Torres is the winner of the Town’s Veteran Lifetime Achievement Award. A Vietnam veteran and Purple Heart recipient, Torres was wounded while on maneuvers.
The kids may be grown. The marriage may have not worked out. Perhaps retirement affords more free time than was anticipated.
Enter The Transition Network, an national social group featuring an active chapter on Long Island that meets regularly at the Plainview-Old Bethpage Library.
Judy Forman, Plainview resident and program co-chair, noted that The Transition Network is an organization of women ages 50 and over who are ‘transitioning’ into the next phase of their lives — whether it be retirement, divorce, losing a loved one or so on — and helping them to meet new people while expanding their horizons.
Plainview resident Cila Schlanger was eager to attend a two-hour property tax workshop at the Farmingdale Public Library last week — the problem is, so were many other people.
“I was taken aback once I came here because there was such a line,” she said. “I thought it would be a two-hour workshop, but individuals had to wait to be helped on a first come, first serve basis.”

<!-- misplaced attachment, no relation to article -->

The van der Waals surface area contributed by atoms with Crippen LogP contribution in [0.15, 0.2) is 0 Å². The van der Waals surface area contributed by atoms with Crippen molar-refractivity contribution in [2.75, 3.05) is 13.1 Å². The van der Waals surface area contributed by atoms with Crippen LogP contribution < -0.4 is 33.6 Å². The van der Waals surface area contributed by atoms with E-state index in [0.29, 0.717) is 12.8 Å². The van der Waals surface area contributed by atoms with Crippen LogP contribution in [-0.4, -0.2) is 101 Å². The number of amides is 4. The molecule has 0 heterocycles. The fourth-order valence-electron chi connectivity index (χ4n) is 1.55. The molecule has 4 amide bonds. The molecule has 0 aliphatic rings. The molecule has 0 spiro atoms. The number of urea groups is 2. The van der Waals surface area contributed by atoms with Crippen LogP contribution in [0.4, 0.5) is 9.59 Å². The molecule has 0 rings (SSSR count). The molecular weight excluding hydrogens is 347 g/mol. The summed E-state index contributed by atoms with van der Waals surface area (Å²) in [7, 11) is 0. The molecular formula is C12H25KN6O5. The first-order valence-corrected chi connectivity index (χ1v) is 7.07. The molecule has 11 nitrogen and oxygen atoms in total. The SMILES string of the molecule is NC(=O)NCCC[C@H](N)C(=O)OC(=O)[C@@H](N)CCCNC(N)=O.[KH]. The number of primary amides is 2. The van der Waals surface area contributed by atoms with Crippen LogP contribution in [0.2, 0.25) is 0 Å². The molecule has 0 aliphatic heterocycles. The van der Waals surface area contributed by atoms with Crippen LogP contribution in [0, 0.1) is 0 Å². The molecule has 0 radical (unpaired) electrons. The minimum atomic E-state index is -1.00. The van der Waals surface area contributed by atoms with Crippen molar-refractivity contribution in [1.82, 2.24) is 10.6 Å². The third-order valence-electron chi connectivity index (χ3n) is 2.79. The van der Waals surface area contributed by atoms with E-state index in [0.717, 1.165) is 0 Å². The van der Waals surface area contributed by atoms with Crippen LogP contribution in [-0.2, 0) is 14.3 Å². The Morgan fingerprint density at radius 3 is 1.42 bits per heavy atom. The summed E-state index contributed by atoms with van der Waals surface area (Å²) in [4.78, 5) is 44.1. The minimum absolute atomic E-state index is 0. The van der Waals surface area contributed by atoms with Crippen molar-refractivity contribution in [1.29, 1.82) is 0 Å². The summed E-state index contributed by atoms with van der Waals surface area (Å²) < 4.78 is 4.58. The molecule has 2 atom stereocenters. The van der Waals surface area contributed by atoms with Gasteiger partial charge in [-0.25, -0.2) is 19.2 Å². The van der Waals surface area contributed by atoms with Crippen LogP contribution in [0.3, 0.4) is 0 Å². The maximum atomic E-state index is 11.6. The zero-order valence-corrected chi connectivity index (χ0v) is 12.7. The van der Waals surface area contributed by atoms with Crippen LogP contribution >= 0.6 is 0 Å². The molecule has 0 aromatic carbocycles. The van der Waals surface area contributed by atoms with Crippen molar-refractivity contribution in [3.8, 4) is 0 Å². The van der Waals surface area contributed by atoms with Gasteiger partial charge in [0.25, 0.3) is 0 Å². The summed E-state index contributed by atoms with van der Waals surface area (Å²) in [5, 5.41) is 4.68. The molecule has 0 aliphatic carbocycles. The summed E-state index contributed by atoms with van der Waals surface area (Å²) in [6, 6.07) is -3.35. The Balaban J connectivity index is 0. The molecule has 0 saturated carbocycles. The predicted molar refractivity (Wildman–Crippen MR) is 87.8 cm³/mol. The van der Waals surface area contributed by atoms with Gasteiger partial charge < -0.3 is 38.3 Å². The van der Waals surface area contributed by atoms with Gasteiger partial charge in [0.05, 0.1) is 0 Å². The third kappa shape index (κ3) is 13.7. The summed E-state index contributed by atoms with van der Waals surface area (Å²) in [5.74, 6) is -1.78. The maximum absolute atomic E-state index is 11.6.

Residents are trying to save a buck whenever and wherever they can, especially when it comes to property taxes. To try and lend a helping hand, elected officials recently hosted a property tax exemption workshop at the library, drawing residents from across Nassau County.
Plainview school officials are looking for public input for the next round of capital improvements.
The Plainview-Old Bethpage Central School District announced the search for volunteers to serve on its Facilities Upgrade and Improvement Advisory Committee at a special Board of Education meeting held on July 16. The committee will advise and assist the District in preparing a capital improvement bond issue that will be proposed to the Plainview-Old Bethpage community for a vote in December.
One local playwright and his company — The Plainview Project — seem to be headed to the big leagues.